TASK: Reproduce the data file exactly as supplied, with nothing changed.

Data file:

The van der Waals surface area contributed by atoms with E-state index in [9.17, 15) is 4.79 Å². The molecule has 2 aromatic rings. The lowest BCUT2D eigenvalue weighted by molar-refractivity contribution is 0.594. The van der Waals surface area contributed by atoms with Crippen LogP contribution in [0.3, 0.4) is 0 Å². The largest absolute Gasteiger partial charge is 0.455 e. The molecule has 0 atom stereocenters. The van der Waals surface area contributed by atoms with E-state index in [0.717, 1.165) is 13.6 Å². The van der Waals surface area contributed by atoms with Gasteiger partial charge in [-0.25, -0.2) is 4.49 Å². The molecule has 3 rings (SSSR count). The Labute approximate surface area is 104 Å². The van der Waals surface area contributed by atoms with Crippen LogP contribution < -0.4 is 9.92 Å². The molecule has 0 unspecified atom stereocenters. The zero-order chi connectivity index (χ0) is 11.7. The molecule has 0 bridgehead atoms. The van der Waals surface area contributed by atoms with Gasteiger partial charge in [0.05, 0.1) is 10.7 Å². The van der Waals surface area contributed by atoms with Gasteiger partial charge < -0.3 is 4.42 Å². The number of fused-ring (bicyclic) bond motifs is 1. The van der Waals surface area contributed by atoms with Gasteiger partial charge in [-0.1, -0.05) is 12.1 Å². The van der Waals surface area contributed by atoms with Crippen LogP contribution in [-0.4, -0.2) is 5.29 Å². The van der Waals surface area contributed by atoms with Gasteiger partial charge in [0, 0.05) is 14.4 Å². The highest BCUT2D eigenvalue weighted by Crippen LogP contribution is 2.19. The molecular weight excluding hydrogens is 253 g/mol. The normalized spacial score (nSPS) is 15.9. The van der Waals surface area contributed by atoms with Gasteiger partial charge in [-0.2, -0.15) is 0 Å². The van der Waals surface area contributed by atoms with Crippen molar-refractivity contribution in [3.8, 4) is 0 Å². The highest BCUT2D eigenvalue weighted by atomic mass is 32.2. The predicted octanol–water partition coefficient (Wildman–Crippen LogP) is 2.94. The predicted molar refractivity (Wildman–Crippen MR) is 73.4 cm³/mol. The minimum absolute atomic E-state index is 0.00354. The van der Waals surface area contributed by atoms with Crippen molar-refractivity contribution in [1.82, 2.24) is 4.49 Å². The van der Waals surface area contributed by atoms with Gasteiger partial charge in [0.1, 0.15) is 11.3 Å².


The van der Waals surface area contributed by atoms with E-state index in [9.17, 15) is 4.79 Å². The molecule has 2 aromatic rings. The lowest BCUT2D eigenvalue weighted by molar-refractivity contribution is 0.594. The van der Waals surface area contributed by atoms with Crippen LogP contribution in [0.3, 0.4) is 0 Å². The largest absolute Gasteiger partial charge is 0.455 e. The molecule has 0 atom stereocenters. The van der Waals surface area contributed by atoms with E-state index in [0.717, 1.165) is 13.6 Å². The van der Waals surface area contributed by atoms with Gasteiger partial charge in [-0.25, -0.2) is 4.49 Å². The molecule has 3 rings (SSSR count). The Labute approximate surface area is 104 Å². The van der Waals surface area contributed by atoms with Crippen LogP contribution < -0.4 is 9.92 Å². The molecule has 0 unspecified atom stereocenters. The zero-order chi connectivity index (χ0) is 11.7. The molecule has 0 bridgehead atoms. The van der Waals surface area contributed by atoms with Gasteiger partial charge in [0.05, 0.1) is 10.7 Å². The van der Waals surface area contributed by atoms with Gasteiger partial charge < -0.3 is 4.42 Å². The number of fused-ring (bicyclic) bond motifs is 1. The van der Waals surface area contributed by atoms with Gasteiger partial charge in [-0.1, -0.05) is 12.1 Å². The van der Waals surface area contributed by atoms with Crippen LogP contribution in [-0.4, -0.2) is 5.29 Å². The van der Waals surface area contributed by atoms with Gasteiger partial charge in [0, 0.05) is 14.4 Å². The highest BCUT2D eigenvalue weighted by Crippen LogP contribution is 2.19. The molecular weight excluding hydrogens is 253 g/mol. The normalized spacial score (nSPS) is 15.9. The van der Waals surface area contributed by atoms with Gasteiger partial charge in [-0.2, -0.15) is 0 Å². The van der Waals surface area contributed by atoms with Crippen molar-refractivity contribution in [3.8, 4) is 0 Å². The highest BCUT2D eigenvalue weighted by atomic mass is 32.2. The predicted octanol–water partition coefficient (Wildman–Crippen LogP) is 2.94. The predicted molar refractivity (Wildman–Crippen MR) is 73.4 cm³/mol. The minimum absolute atomic E-state index is 0.00354. The van der Waals surface area contributed by atoms with Crippen molar-refractivity contribution in [1.82, 2.24) is 4.49 Å². The van der Waals surface area contributed by atoms with Gasteiger partial charge in [0.1, 0.15) is 11.3 Å².